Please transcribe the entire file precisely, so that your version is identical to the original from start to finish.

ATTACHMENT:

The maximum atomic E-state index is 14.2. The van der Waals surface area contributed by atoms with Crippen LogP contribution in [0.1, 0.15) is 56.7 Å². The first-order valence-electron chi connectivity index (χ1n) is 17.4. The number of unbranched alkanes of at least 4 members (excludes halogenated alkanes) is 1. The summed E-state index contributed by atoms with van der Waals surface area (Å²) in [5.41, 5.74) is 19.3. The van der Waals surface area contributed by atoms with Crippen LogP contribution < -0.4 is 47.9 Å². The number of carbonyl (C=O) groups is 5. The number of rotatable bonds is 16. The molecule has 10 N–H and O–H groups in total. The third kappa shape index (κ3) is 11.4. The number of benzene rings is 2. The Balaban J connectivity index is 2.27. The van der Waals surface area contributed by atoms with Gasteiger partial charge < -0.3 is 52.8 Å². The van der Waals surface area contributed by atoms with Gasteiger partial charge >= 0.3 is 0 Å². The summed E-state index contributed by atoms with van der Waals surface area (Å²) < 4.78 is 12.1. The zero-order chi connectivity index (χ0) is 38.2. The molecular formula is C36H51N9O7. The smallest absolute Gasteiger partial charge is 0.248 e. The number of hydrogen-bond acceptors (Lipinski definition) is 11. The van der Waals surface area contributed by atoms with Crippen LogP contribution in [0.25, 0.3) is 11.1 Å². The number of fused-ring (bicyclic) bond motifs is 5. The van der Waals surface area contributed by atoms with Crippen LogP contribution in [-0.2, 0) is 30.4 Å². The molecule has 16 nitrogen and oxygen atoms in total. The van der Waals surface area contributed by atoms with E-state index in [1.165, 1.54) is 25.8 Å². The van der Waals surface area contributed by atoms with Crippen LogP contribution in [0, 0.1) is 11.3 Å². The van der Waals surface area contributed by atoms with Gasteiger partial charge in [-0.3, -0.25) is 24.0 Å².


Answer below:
The maximum atomic E-state index is 14.2. The van der Waals surface area contributed by atoms with Crippen LogP contribution in [0.1, 0.15) is 56.7 Å². The first-order valence-electron chi connectivity index (χ1n) is 17.4. The number of unbranched alkanes of at least 4 members (excludes halogenated alkanes) is 1. The summed E-state index contributed by atoms with van der Waals surface area (Å²) in [5.41, 5.74) is 19.3. The van der Waals surface area contributed by atoms with Crippen LogP contribution < -0.4 is 47.9 Å². The number of carbonyl (C=O) groups is 5. The number of rotatable bonds is 16. The molecule has 10 N–H and O–H groups in total. The third kappa shape index (κ3) is 11.4. The number of benzene rings is 2. The Balaban J connectivity index is 2.27. The van der Waals surface area contributed by atoms with Gasteiger partial charge < -0.3 is 52.8 Å². The van der Waals surface area contributed by atoms with Gasteiger partial charge >= 0.3 is 0 Å². The summed E-state index contributed by atoms with van der Waals surface area (Å²) < 4.78 is 12.1. The zero-order chi connectivity index (χ0) is 38.2. The molecular formula is C36H51N9O7. The smallest absolute Gasteiger partial charge is 0.248 e. The number of hydrogen-bond acceptors (Lipinski definition) is 11. The van der Waals surface area contributed by atoms with Crippen LogP contribution in [0.25, 0.3) is 11.1 Å². The number of fused-ring (bicyclic) bond motifs is 5. The van der Waals surface area contributed by atoms with Crippen LogP contribution in [-0.2, 0) is 30.4 Å². The molecule has 16 nitrogen and oxygen atoms in total. The van der Waals surface area contributed by atoms with E-state index in [1.165, 1.54) is 25.8 Å². The van der Waals surface area contributed by atoms with Crippen LogP contribution in [0, 0.1) is 11.3 Å². The van der Waals surface area contributed by atoms with Gasteiger partial charge in [-0.3, -0.25) is 24.0 Å².